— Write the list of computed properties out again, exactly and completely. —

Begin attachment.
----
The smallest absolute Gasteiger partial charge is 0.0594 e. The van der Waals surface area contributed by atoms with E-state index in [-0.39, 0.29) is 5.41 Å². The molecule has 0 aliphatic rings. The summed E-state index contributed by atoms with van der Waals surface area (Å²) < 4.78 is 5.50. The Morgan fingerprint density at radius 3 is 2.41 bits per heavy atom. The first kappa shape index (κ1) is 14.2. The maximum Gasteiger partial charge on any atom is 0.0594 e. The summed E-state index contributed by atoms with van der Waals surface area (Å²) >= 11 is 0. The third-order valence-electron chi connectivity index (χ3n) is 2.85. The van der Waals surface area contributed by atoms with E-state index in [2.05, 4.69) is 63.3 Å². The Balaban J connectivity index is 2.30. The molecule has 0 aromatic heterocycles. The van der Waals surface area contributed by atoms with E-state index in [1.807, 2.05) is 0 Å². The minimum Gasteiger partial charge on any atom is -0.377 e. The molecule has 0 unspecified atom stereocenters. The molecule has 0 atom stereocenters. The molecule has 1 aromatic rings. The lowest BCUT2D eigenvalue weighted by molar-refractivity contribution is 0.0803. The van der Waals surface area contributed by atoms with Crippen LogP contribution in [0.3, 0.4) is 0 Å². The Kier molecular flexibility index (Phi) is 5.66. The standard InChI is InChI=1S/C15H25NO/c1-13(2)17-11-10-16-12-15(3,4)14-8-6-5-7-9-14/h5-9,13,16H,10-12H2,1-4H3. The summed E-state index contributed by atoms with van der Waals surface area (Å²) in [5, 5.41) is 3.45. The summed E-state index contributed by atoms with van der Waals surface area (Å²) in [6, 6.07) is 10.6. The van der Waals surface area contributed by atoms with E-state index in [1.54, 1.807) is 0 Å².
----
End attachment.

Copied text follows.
The smallest absolute Gasteiger partial charge is 0.0594 e. The van der Waals surface area contributed by atoms with E-state index in [-0.39, 0.29) is 5.41 Å². The molecule has 0 aliphatic rings. The summed E-state index contributed by atoms with van der Waals surface area (Å²) < 4.78 is 5.50. The Morgan fingerprint density at radius 3 is 2.41 bits per heavy atom. The first kappa shape index (κ1) is 14.2. The maximum Gasteiger partial charge on any atom is 0.0594 e. The summed E-state index contributed by atoms with van der Waals surface area (Å²) >= 11 is 0. The third-order valence-electron chi connectivity index (χ3n) is 2.85. The van der Waals surface area contributed by atoms with E-state index in [2.05, 4.69) is 63.3 Å². The Balaban J connectivity index is 2.30. The molecule has 0 aromatic heterocycles. The van der Waals surface area contributed by atoms with E-state index in [1.807, 2.05) is 0 Å². The minimum Gasteiger partial charge on any atom is -0.377 e. The molecule has 0 unspecified atom stereocenters. The molecule has 0 atom stereocenters. The molecule has 1 aromatic rings. The lowest BCUT2D eigenvalue weighted by molar-refractivity contribution is 0.0803. The van der Waals surface area contributed by atoms with Crippen LogP contribution in [0.3, 0.4) is 0 Å². The Kier molecular flexibility index (Phi) is 5.66. The standard InChI is InChI=1S/C15H25NO/c1-13(2)17-11-10-16-12-15(3,4)14-8-6-5-7-9-14/h5-9,13,16H,10-12H2,1-4H3. The summed E-state index contributed by atoms with van der Waals surface area (Å²) in [5, 5.41) is 3.45. The summed E-state index contributed by atoms with van der Waals surface area (Å²) in [6, 6.07) is 10.6. The van der Waals surface area contributed by atoms with E-state index in [1.54, 1.807) is 0 Å².